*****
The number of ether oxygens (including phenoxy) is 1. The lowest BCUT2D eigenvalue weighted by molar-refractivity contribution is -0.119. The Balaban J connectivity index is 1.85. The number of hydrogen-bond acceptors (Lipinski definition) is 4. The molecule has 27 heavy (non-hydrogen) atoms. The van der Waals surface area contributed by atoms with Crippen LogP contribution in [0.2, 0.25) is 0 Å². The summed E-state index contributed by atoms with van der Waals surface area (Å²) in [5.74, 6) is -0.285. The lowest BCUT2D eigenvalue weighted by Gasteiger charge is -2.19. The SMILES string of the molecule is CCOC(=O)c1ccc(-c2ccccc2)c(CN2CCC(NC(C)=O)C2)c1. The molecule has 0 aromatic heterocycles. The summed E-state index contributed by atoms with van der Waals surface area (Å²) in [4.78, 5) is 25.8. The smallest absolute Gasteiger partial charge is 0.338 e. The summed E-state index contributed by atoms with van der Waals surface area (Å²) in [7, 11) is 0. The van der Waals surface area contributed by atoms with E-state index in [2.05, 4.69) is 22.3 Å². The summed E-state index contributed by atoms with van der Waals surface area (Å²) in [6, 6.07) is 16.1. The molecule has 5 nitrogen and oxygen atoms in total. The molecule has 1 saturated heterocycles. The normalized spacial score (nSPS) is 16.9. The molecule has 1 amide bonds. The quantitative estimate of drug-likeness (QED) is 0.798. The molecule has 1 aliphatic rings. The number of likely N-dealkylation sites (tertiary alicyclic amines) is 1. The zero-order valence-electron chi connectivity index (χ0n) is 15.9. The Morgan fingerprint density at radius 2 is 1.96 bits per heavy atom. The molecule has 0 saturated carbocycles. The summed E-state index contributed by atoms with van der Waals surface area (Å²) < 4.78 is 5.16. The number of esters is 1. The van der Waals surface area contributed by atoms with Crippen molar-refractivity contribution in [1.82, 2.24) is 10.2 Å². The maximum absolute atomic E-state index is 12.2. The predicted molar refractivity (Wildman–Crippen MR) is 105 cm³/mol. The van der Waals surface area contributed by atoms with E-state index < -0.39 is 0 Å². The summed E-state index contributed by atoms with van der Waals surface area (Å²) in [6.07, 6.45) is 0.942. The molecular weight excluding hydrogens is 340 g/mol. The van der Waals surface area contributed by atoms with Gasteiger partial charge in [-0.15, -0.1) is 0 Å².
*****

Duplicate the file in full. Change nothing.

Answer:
The number of ether oxygens (including phenoxy) is 1. The lowest BCUT2D eigenvalue weighted by molar-refractivity contribution is -0.119. The Balaban J connectivity index is 1.85. The number of hydrogen-bond acceptors (Lipinski definition) is 4. The molecule has 27 heavy (non-hydrogen) atoms. The van der Waals surface area contributed by atoms with Crippen LogP contribution in [0.2, 0.25) is 0 Å². The summed E-state index contributed by atoms with van der Waals surface area (Å²) in [5.74, 6) is -0.285. The lowest BCUT2D eigenvalue weighted by Gasteiger charge is -2.19. The SMILES string of the molecule is CCOC(=O)c1ccc(-c2ccccc2)c(CN2CCC(NC(C)=O)C2)c1. The molecule has 0 aromatic heterocycles. The summed E-state index contributed by atoms with van der Waals surface area (Å²) in [4.78, 5) is 25.8. The smallest absolute Gasteiger partial charge is 0.338 e. The summed E-state index contributed by atoms with van der Waals surface area (Å²) in [7, 11) is 0. The van der Waals surface area contributed by atoms with E-state index in [2.05, 4.69) is 22.3 Å². The summed E-state index contributed by atoms with van der Waals surface area (Å²) in [6, 6.07) is 16.1. The molecule has 5 nitrogen and oxygen atoms in total. The molecule has 1 saturated heterocycles. The normalized spacial score (nSPS) is 16.9. The molecule has 1 amide bonds. The quantitative estimate of drug-likeness (QED) is 0.798. The molecule has 1 aliphatic rings. The number of likely N-dealkylation sites (tertiary alicyclic amines) is 1. The zero-order valence-electron chi connectivity index (χ0n) is 15.9. The Morgan fingerprint density at radius 2 is 1.96 bits per heavy atom. The molecule has 0 saturated carbocycles. The summed E-state index contributed by atoms with van der Waals surface area (Å²) < 4.78 is 5.16. The number of esters is 1. The van der Waals surface area contributed by atoms with Crippen molar-refractivity contribution in [1.82, 2.24) is 10.2 Å². The maximum absolute atomic E-state index is 12.2. The predicted molar refractivity (Wildman–Crippen MR) is 105 cm³/mol. The van der Waals surface area contributed by atoms with E-state index < -0.39 is 0 Å². The summed E-state index contributed by atoms with van der Waals surface area (Å²) in [6.07, 6.45) is 0.942. The molecular weight excluding hydrogens is 340 g/mol. The van der Waals surface area contributed by atoms with Gasteiger partial charge in [-0.15, -0.1) is 0 Å².